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COP26: Nature-based solutions offset trading on the rise, as is concern

09 November 2021 Max Tingyao Lin

Voluntary carbon trading markets are booming due to rising demand globally for carbon offsets generated from nature-based solutions (NBS), but market participants and climate activists remain concerned about their overall social and decarbonization effects.

While over 600 companies have set voluntary targets of net-zero emissions by 2050 or earlier, many of them plan to achieve at least some emissions reductions with offset credits from agriculture, forestry, or land-use projects.

Such offsetting mechanisms are under scrutiny during some COP26 side events this week, as climate negotiators struggle to complete the final piece of Paris Agreement rulebook—the Article 6 rules—which could integrate voluntary carbon markets into government-administered trading schemes.

"Demand right now is overriding supply…I mean, it's all over the place," said VNV Advisory Services Co-Founder Sandeep Roy Choudhury, referring to carbon offsets from NBS. "I'm excited about the amount of money that is there, but I'm a little worried about how that money is going to be deployed in the future."

Business information provider Ecosystem Marketplace estimated the total transaction value of voluntary carbon credits from forestry and land-use projects reached $544 million in in the first eight months of 2021, compared with $269 million for the entirety of 2020.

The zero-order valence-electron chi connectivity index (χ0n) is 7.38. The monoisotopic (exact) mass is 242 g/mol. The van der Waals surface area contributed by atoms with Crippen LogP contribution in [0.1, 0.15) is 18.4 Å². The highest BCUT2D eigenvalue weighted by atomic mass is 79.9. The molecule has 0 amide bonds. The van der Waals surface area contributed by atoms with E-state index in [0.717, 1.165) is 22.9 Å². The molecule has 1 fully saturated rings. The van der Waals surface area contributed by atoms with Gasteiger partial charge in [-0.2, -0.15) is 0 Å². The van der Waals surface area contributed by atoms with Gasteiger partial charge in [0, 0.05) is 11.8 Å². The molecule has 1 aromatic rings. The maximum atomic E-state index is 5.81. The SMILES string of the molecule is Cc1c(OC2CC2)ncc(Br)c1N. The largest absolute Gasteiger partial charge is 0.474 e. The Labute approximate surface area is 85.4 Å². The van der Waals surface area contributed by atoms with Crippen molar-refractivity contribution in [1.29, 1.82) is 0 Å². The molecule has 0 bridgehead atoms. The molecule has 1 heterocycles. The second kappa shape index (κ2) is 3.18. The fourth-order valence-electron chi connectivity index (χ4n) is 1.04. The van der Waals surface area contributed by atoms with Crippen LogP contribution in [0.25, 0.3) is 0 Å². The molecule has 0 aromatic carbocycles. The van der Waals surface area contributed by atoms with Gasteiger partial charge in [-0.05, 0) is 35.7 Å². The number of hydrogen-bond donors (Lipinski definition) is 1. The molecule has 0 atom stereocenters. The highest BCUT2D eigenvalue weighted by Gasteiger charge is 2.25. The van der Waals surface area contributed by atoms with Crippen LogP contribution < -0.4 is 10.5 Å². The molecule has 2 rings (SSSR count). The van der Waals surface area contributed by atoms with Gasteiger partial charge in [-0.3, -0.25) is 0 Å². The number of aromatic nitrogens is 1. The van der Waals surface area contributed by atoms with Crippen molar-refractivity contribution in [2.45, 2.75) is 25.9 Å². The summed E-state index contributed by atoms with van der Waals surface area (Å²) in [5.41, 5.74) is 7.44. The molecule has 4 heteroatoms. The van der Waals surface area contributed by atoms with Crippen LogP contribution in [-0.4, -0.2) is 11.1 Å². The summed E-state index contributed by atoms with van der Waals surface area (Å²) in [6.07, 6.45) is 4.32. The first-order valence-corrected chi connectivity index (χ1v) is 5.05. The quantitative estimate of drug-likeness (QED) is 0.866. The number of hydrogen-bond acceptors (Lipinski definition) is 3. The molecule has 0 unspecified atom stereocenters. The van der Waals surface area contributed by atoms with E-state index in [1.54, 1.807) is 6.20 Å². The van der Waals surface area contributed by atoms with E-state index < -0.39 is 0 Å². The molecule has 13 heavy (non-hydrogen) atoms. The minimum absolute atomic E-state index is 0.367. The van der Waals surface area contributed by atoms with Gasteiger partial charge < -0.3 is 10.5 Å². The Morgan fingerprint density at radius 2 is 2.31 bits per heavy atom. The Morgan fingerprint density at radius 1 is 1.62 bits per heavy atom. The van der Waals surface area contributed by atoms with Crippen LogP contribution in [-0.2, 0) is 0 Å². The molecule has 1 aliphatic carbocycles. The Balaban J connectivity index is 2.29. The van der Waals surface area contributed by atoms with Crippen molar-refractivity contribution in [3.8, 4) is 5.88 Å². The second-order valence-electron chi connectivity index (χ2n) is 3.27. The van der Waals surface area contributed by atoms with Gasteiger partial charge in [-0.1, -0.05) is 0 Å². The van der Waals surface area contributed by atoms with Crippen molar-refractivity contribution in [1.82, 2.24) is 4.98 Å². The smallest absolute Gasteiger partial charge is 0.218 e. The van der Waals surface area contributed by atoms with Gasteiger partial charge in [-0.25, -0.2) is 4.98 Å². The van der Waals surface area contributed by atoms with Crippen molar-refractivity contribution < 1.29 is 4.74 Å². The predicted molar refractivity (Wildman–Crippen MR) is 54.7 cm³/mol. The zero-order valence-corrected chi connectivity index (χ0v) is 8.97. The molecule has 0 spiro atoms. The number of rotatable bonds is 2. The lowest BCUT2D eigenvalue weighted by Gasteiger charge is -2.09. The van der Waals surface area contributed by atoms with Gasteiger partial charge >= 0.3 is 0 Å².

The transaction value of agricultural projects amounted to $4.6 million in the eight-month-period, versus $2.8 million last year.

The potential for future growth is strong. Business giants like Facebook, Delta Airlines, Eni, and BP are purchasing offsets from afforestation and reforestation projects developed by third parties to compensate for emissions elsewhere in their value chains. Shell and TotalEnergies have established dedicated entities for direct investment in NBS-based carbon offset projects.

The Taskforce on Scaling Voluntary Carbon Markets, promoted by UN Special Envoy on Climate Action and Finance Mark Carney, estimates the voluntary market could be scaled up to $50 billion in 2030 to help cap global warming at 1.5 degrees Celsius.

McKinsey & Co. expects more than half of the carbon offsets will come from avoided nature loss, reforestation, and other types of nature-based sequestration projects by that time.

But Choudhury, whose company develops offset projects, warned that "too much scale" also comes with its own set of problems. "We will probably have to be careful about the integrity question about how we scale," he told the Sustainability Innovation Forum (SIF) 9 November.

Potential issues

In terms of reforestation projects, reports indicate that some projects have not been truly generating new emissions offsets, such as claims that some project developers simply cut down trees before planting new ones. Critics also questioned the overall mitigation effects of forest prevention projects as deforestation could be relocated elsewhere—for example, a planned hotel might be moved from an area covered by an offset project to another place not in the same forest.

Conor McMahon, global climate delivery manager at Nestle, said his company is taking a careful approach in planning forestry programs.

As part of its Euros 1.2 billion ($1.32 billion) investment project for regenerative agriculture, the Swiss food giant will plant 10 million trees per year for the next 10 years under various schemes. They will generate carbon credits by meeting Verra or Gold Standard requirements and help offset Scope 3 emissions.

But Nestle does not intend to acquire carbon offsets from other companies.

"We want to make sure the projects we are supporting, they are correct, not causing any externalities," McMahon said. "We don't want leakage…[like] you invest in one project in one location that results in negative impact somewhere."